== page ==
'Air shower' set to cut water use by 30 percent

Nov 09, 2006

As Australians become increasingly alert to the importance of using water wisely in the home, CSIRO researchers have found a way to use a third less water when you shower – by adding air.

The scientists have developed a simple 'air shower' device which, when fitted into existing showerheads, fills the water droplets with a tiny bubble of air. The result is the shower feels just as wet and just as strong as before, but now uses much less water.

The researchers, from CSIRO Manufacturing Materials Technology in Melbourne, say the device increases the volume of the shower stream while reducing the amount of water used by about 30 per cent.

Given the average Australian household uses about 200,000 litres of water a year, and showers account for nearly a third of this, the 'air shower' could help the average household save about 15,000-20,000 litres a year. If you extend this across the population, that is an annual saving of more than 45,000 Olympic-sized swimming pools.

The Aerated Showerhead creates the sensation of having a full and steady stream of water even though the water is now more like a wet shell around a bubble of air.

While the general concept of using an aerated showerhead to save water is not new, the technology behind the CSIRO's device is novel.

Developed by a team led by Dr Jie Wu, the aeration device is a small nozzle that fits inside a standard showerhead. The nozzle uses a small Venturi tube – a tube for which the diameter varies, creating a difference in pressure and fluid speed. Air is sucked into the Venturi tube as a result of the partial vacuum created, causing air and water to mix, forming tiny bubbles within the water stream.

"The nozzle creates a vacuum that sucks in air and forces it into the water stream," Dr Wu says.

"We make the water droplets in the stream hollow and the bubbles expand the volume of the shower stream."

Small-scale experiments using the aeration device found that people detected no difference in water pressure, sensation, or overall perception of showering.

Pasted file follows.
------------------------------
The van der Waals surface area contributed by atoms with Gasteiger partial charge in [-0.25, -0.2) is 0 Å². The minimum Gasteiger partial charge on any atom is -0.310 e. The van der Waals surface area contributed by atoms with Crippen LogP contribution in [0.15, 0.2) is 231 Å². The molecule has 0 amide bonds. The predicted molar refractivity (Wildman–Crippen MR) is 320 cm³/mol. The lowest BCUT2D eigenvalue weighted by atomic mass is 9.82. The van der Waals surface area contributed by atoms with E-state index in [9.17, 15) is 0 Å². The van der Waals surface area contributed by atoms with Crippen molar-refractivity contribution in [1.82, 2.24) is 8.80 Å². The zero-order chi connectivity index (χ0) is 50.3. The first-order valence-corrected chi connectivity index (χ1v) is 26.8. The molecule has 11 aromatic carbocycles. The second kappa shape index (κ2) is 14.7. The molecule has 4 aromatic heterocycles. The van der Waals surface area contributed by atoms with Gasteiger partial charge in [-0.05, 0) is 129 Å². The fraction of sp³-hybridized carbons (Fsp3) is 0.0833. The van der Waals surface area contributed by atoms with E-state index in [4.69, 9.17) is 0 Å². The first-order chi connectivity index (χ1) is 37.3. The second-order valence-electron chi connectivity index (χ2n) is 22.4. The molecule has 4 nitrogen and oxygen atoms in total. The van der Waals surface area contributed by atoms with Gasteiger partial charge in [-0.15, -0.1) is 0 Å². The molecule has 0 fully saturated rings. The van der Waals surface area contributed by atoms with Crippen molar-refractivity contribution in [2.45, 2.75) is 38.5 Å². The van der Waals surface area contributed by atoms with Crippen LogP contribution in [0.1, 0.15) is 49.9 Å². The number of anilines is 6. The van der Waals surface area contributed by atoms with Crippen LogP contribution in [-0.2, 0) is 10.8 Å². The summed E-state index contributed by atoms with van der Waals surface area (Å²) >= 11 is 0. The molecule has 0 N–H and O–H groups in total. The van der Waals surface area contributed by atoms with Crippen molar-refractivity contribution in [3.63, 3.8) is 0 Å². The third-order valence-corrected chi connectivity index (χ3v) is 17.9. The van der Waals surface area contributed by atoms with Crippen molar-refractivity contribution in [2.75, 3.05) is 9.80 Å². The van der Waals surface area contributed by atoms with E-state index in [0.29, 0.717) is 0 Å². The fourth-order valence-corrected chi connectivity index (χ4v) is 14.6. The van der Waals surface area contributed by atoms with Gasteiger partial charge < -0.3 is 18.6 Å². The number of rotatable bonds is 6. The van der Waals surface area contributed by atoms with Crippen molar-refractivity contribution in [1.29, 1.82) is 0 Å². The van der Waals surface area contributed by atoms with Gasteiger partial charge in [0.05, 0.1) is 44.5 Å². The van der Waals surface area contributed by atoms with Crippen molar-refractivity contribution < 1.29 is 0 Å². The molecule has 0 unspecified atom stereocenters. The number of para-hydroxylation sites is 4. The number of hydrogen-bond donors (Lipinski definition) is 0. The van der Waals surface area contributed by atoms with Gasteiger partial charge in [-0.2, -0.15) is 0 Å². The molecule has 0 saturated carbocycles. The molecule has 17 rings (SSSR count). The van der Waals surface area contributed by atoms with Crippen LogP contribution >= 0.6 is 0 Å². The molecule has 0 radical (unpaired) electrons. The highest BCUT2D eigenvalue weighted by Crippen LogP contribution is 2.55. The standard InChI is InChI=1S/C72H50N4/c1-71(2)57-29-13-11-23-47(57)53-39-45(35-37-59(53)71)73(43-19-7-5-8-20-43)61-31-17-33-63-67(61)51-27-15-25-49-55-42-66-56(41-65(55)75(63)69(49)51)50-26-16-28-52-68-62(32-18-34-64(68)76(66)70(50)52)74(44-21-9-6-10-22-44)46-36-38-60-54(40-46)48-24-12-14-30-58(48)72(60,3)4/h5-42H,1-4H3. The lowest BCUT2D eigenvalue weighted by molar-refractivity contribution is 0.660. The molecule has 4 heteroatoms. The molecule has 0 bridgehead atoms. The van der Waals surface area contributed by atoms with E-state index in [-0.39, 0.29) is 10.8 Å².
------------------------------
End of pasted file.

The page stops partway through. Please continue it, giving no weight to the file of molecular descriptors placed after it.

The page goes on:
After almost two years of research and development, CSIRO is ready to take the aerated shower head technology to the commercialisation stage.

"We have very promising results on the aerated showerhead's water-saving potential. Now we are looking for commercialisation partners who will be involved in the development needed to turn the technology into a marketable device," Dr Wu says.

He expects the nozzle would cost less than AUD$20 and could be installed by householders.

Source: CSIRO Australia

Explore further: New imaging technology to design and build greener and safer aircraft

add to favorites email to friend print save as pdf

Related Stories

Got Battery? Lots of low battery hacks but no quick fix

Jan 22, 2015

At a cozy watering hole in Brooklyn's Bedford-Stuyvesant neighborhood, bartender Kathy Conway counted four different phone chargers behind the bar. Call it the scourge of the red zone, call it battery anxiety. ...

Review: Smarten up your home with Apple HomeKit

Jan 14, 2015

Apple didn't attend last week's gadget show but its presence was felt. Many companies have designed "smart" home products that integrate with Apple's HomeKit, an emerging technology for controlling lights ...

At CES, 'Internet of Things' showcases the connected life

Jan 07, 2015

Everywhere you look at CES, it seems there's nothing that can't be connected to the Internet: Tennis rackets, coffee makers, watches, jewelry, baby clothing, pet accessories, oven ranges and infinitely more appliances and ...

Cloud computing helps make sense of cloud forests

Dec 17, 2014

The forests that surround Campos do Jordao are among the foggiest places on Earth. With a canopy shrouded in mist much of time, these are the renowned cloud forests of the Brazilian state of São Paulo. It is here that researchers ...

Recommended for you

Skin device uses motion to power electronics

37 minutes ago

Can a skin patch power wearables? Skin-based generators have become an area of focus among researchers working on how to scavenge muscle motion whereby skin becomes a charge-collector. A detailed report in ...

User comments : 0

Please sign in to add a comment. Registration is free, and takes less than a minute. Read more

Click here to reset your password.
Sign in to get notified via email when new comments are made.